Payment Wars: Revolut to take on PayPal & Apple. Here's what everyone is missing 🧠; Goldman Sachs again reminds us that FinTech is hard 😳; FTX's war chest is about to get even more solid 💸
You're missing out big time... Weekly Recap 🔁
👋 Hey, Linas here! Welcome back to a 🔓 weekly free edition 🔓 of my daily newsletter. Each day I focus on 3 stories that are making a difference in the financial technology space. Coupled with things worth watching & most important money movements, it’s the only newsletter you need for all things when Finance meets Tech.
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As for today, here are the 3 FinTech stories that were making a huge difference this week. This probably was one of the most interesting weeks in the space this year so far, so definitely check out all the above stories.
Payment Wars: Revolut to take on PayPal & Apple. Here's what everyone is missing 🧠
The news 🗞 British Super App wannabe Revolut has entered the one-click checkout game with the launch of Revolut Pay. The news was first reported by Bloomberg and sparked a lot of discussions within the FinTech community.
I believe everyone is missing the big picture here, so let’s take a closer look.
The USP 🥊 Revolut customers can now check out in one click on any site where Revolut Pay is available. Non-Revolut customers can do the same once they save their card details to Revolut Pay. All customers can earn cash back on purchases.
The commercials 👉 Revolut will charge businesses a roughly 1% fee for the service, and it will pay them within 24 hours, which Revolut claims is faster than other checkout providers.
If we have learned anything from the struggles of Bolt and the fast failure of Fast, one-click checkout as a standalone business has no moat (but it’s a different case for Revolut). More importantly, both PayPal PYPL -0.43%↓ and Apple AAPL -0.11%↓ are the ones who should worry the least about Revolut Pay (all the magic happens somewhere else).
Here’s more on that, what everyone’s missing + the takeaway:
✈️ THE TAKEAWAY
Here's what everyone is missing 🧠 First things first - the rise of e-commerce and growing demand for convenience were the key drivers for one-click checkout to take off. The key reason this payment method is gaining steam is that it adds complementary (sometimes - marginal) value on both sides of the purchasing chain: (1) for customers, one-click checkout gives a more seamless buying experience (you can avoid inputting your personal information thus saving time & effort during checkout) while (2) for merchants, it simply means higher conversion rates (it helps them bolster sales by removing many of the friction points that result in cart abandonment). But the problem with one-click checkout is that it’s a really tough business model - it has no real moat, so it’s all about scaling and scaling fast. And scale is often very difficult in payments. Given that Revolut already has some scale (it counts 20M retail & >500k business customers), it’s a bet worth taking. Also, it complements the neobank’s earlier push into retail payments tech - in July it launched a card reader. Hence, offering notable perks to both consumers and merchants can help Revolut stand out from the strong competition. On a macro level, the product is all about Revolut’s quest to diversify its revenues and build a stronger presence in the payments sector. Zooming out and looking at the competition, we must note that PayPal was the one that helped popularize one-click checkout and has a loyal base of close to 400M users. PayPal also has a checkout rewards system, which can make it even harder for Revolut to compete with the payments titan. Apple is a completely different beast playing this game on a totally different level. So where’s the magic then? 🪄 It’s Cash App/Cash App Pay. Having one of the strongest FinTech ecosystems globally, Block/Square is the real force to be reckoned with.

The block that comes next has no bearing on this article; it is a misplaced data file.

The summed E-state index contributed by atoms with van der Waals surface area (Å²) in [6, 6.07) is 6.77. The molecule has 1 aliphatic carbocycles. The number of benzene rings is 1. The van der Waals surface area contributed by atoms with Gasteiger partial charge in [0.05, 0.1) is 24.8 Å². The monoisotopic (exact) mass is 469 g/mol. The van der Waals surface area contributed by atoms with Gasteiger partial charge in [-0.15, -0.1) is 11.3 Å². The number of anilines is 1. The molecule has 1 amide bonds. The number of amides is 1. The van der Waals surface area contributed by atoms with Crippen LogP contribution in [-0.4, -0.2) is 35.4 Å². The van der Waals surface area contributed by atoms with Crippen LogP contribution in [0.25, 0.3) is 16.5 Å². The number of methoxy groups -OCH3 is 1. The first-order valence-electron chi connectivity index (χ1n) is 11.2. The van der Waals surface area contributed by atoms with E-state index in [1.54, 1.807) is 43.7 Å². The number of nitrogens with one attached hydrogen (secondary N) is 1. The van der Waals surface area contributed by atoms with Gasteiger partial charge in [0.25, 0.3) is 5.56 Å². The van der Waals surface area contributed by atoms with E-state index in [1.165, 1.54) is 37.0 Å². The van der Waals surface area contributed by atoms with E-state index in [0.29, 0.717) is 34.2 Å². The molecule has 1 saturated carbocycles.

Goldman Sachs again reminds us that FinTech is hard 😳
The news 🗞 The weakest American borrowers are starting to miss payments and default on their loans, and that is showing up at a surprising place: Goldman Sachs, CNBC reported.
More on this 👉 Goldman Sachs’ Apple Card business has a bad-credit problem, according to competitor JPMorgan. In 2019 the investment-banking giant triumphed over established card companies to become Apple's card issuer. That didn’t seem to age well…
Over a quarter of Goldman’s card loans have gone to customers with credit scores under 660 (aka: fair to poor). More importantly, Goldman’s loss rate on credit-card loans is the worst among major US card issuers and “well above subprime lenders," JPM said.